Monopoli Things to Do
While in Italy, we visited a Zoosafari in Fasano, just a few kilometers from our temporary home in Capitolo. Like other zoos in the world, it has bears, lions, zebras, giraffes, kangaroos and various other animals from over the world. Unlike other zoos I have visited, the Fasano Zoosafari allows you to drive through the cages (hence the name...more
Long stretches of sandy beaches, interspersed with rocky cliffs and outcroppings describes the coast around Capitolo. Most of the beaches are topless, so wear suntan oil on your sensitive spots!There are several big popular beaches, but also numerous tiny, secluded little spots hidden among the rocky shoreline.more
Egnazia, just a few short miles south of Capitolo is home to an ancient & impressive excavated city. Though the remains of the buildings and other structures dates from before 100 AD, there is evidence of civilization here 1200 to 1300 years before Christ! The city was built along the water as a port and was surrounded by a stone wall carved from...more
A UNESCO World Heritage Site, Alberobello boasts numerous unique "Trulli" style stone huts. With its origins in prehistoric times, trulli huts have survived to be functional buildings of modern times. Not only is this area a World Heritage Site, it is also a significant tourist attraction of southeastern Italy. Some claim the stone houses...more
Next to the cathedral there is a church called Del Purgatorio e.g. Purgatory – with images of skeletons on its doors. It is open for mass only 6 – 7PM and I strongly recommend to visit it during the time. Inside you will find familiar Baroque interior(still under restoration) but on the adjusting chapel you will find mummies of some local citizens...more
Contrada Lamandia 56, Capitolo di Monopoli, Monopoli, 70043, Italy
Good for: Couples
Contrada Lamandia 16/A, Monopoli, 70043, Italy
Good for: Solo
Contrada Losciale, loc. Capitolo, directly on the Adriatic, Monopoli, 70043, Italy
Satisfaction: Very Good
Good for: Business
My favorite thing about the Capitolo is the great restaurants on the Adriatic Sea. The feature a great blend of traditional Italian pastas and pizzas with local seafood. Pasta with squid or octopus is a favorite. Local stone oven pizza is different than we find in America, but very delicious. Most restaurants don't open until late... maybe 6 or 7...more
20 Hotels in Monopoli
6 Reviews and Opinions
No she's not a "lady of the night"... she's a lady of the bottle. Specifically, the wonderful, yet poisonous lady delicately displayed on the bottle of southern Italy's Amaro Lucano liquor.
This potent pourable was first produced by the not-at-all famous Pasquale Vena in 1894. How it survived over 100 years no one knows. According to their website, its terrible bitterness can be used as a "digestif", "apertif", or as a punishing "balsamic grog"... mmmmmmmm grog. You can also use it to induce vomiting or shine your fine silver.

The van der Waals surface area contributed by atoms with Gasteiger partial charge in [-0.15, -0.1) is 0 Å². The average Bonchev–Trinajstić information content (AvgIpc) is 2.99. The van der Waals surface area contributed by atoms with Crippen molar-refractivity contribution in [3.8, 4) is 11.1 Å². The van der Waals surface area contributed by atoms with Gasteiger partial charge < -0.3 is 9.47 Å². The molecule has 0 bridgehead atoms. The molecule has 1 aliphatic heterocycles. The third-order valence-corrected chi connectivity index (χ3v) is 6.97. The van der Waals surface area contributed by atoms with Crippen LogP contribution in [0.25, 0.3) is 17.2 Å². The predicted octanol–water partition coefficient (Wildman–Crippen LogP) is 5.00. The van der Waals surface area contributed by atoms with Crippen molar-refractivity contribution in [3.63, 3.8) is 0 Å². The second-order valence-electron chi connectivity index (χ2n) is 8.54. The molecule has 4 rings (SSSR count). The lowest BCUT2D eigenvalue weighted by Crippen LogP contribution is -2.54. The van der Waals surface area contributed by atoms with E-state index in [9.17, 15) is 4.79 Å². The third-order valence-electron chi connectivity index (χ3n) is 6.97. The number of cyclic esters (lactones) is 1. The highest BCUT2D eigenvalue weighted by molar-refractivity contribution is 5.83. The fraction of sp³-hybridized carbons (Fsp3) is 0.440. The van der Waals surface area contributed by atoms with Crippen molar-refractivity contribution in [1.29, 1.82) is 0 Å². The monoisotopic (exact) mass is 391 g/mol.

Its thick, dark sheen closely resembles motor oil, while the taste is indescribable. Luckily the burning sensation in your gut only lasts a few minutes until it turns into a warm, heavy ball.
For other, more enjoyable drinks, our hotel had a bar between the two swimming pools out back and we sure spent a lot of time there! There are also several nightclubs within walking distance along the Capitolo beaches...they don't really get started until midnight or so, but go until the sun comes up!Related to:
- Casino and Gambling
- Wine Tasting
- Religious Travel
Monopoli Local Customs
Italian Money is called the "Lira" -- oops! I haven't been to Italy in a few years. Italian money is now called the Euro, and it's used by most of western Europe. I guess my Lira are collectors items now.
Capitolo is such a small town, I don't remember too many banks or money exchanges (if any). I recall the front desk clerks exchanging money for us if we needed it. Credit cards are accepted by most restaurants, hotels, and other businesses.Related to:
- Road Trip
- Budget Travel
Monopoli Off The Beaten Path
One of the discoveries we?ve made in Apulia, was the masseria. It is typical feature of the Apulian countryside but you will not find the masserie anywhere else in Italy.The masseria, half farmhouse ? half castle, was the way to survive in the medieval Apulia. A masseria appears basically as a sort of self-sufficient citadel with defensive means,...more
When you finished exploring the first complex, leave the fortress and walk around it northwards. Wide path running along the fortifications brings you to the stone bridge. On the left you see old garden with the fruit trees and ahead, beyond the bridge – entrance to the underground caves covered with frescoes. The caves are the oldest part of the...more
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